I was recently working on a project that was being developed by 3 different teams that were each located in different countries: one in the UK, one in Germany and one in India. Each team was working on distinct parts of the project so for the most part we were fairly self-contained, but there was a degree of overlap so every now and again there was a need to talk to someone from one of those teams.
Of significant relevance to this story was a particular member of the German team. Let’s call him Mr German. To date, I hadn’t conversed much with Mr German: only really to exchange pleasantries over video conference when we were the only ones who had turned up on time for a meeting.
Of course, I can’t go into any specific detail here so bear with me.
So one day I’m working on something and I get a ping on my messenger. It’s Mr German. He explains to me that he’s been stuck on an issue for 1.5 days that he has just learned was caused by some “careless array programming” on my part, because the last of 6 items that he’s trying to use doesn’t work.
These 6 items were nodes that were defined in an XML file, each one defining a test object with different properties. He had made some changes to the XML in order to test some new features and now the 6th item was resulting in an error. He had decided that the reason for this was because the application couldn’t handle 6 items and was experiencing some kind of out of bounds exception – even though all 6 worked fine before his modifications.
It seemed pretty obvious to me that he’d broken the 6th item so I asked if he could send me his XML file in order for me to proof it. He responded by re-iterating his hypothesis, so I suggested that it was unlikely that the application was at fault here and that it seemed to me that the XML was to blame.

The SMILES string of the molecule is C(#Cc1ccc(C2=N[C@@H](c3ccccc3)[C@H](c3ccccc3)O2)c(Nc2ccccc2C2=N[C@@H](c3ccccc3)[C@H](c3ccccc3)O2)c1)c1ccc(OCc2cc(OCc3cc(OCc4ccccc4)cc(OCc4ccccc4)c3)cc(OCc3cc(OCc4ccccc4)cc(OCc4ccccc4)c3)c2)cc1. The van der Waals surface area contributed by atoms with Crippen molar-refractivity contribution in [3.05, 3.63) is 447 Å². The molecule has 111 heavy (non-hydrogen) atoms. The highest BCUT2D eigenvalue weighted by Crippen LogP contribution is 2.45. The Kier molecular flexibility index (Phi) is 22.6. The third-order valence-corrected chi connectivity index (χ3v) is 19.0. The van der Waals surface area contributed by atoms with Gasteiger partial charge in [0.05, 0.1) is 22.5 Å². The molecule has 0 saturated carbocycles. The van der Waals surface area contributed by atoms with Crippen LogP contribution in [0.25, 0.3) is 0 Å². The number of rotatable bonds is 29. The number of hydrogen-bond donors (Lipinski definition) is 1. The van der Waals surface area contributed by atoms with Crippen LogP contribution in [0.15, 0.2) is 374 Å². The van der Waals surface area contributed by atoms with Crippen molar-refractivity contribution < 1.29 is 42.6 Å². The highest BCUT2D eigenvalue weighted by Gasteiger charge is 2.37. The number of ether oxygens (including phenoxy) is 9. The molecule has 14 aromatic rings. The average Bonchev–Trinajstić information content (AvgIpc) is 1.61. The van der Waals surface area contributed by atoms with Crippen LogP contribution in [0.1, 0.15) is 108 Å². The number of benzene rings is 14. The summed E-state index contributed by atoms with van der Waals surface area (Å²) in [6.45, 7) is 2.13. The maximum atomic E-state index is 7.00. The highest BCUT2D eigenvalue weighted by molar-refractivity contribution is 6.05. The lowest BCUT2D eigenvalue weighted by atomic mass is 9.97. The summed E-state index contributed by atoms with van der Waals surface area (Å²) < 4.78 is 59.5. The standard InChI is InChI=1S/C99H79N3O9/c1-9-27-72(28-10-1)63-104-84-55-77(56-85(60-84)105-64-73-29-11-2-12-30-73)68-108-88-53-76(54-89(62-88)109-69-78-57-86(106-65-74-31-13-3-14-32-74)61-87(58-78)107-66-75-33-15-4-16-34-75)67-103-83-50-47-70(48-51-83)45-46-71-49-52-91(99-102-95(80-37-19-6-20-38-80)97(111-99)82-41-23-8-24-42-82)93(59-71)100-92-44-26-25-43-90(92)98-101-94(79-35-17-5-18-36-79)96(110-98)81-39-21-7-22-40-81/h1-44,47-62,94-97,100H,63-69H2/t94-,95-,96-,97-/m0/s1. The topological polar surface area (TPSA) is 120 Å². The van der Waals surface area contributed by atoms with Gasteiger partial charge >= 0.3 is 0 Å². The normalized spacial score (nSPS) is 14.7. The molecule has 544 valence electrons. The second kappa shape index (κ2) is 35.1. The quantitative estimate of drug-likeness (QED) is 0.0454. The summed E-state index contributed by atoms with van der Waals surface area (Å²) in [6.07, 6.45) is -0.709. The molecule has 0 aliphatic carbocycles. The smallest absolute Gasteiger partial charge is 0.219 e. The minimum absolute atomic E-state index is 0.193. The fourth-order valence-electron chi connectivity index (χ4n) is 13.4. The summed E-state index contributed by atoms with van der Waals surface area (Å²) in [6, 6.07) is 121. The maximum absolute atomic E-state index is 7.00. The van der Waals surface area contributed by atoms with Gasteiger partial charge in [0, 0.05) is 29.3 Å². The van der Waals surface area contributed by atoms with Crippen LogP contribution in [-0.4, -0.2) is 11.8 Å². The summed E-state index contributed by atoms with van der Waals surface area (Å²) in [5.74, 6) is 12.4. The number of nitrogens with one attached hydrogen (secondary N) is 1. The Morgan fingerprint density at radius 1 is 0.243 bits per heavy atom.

Mr German: Please stop telling me this is not the error, we are wasting time. It IS the error. Thats [sic] what you think, but oyu [sic] are wrong
Me: OK great. Send your file please
While Mr German is emailing me his file (rather than using the file transfer feature that is built into the chat client we’re using), he continues:
Mr German: Why does someone like you always has [sic] such attitudes [sic] with someone like me [sic]
So by reasoning that the problem that he alone was seeing was caused by changes that he had personally made to his XML file, I was exhibiting an attitude problem.
Further messages from Mr German shed light on the reason for his apparent disdain for me – someone who was basically a total stranger. It turned out that Mr German viewed himself as a seasoned C expert who had “learned to avoid errors like this 20+ years ago“, and by extension I was some kind of rookie right out of kindergarten who should be at home playing with toys rather than costing people 1.5 days of bug-hunting with poorly-written applications. I’m 35.
So I’m sat there maintaining my professionalism and waiting patiently for his XML file. Mr German continues to big himself up:
Mr German: If you knew me a bit better, you see [sic] that I am able to hit the most unusual and unbelivable [sic] bugs one can think of.
Then the XML file arrives in my inbox. I open it up and that’s where the problem is. What a surprise!
Me: So… in this XML file, item #6’s title is “ASSET TYPE A” but the format attribute is “type_b”. If the item you’re referring to here is of type A then the format attribute needs to be “type_a” or else the player isn’t going to work
Mr German: ok got it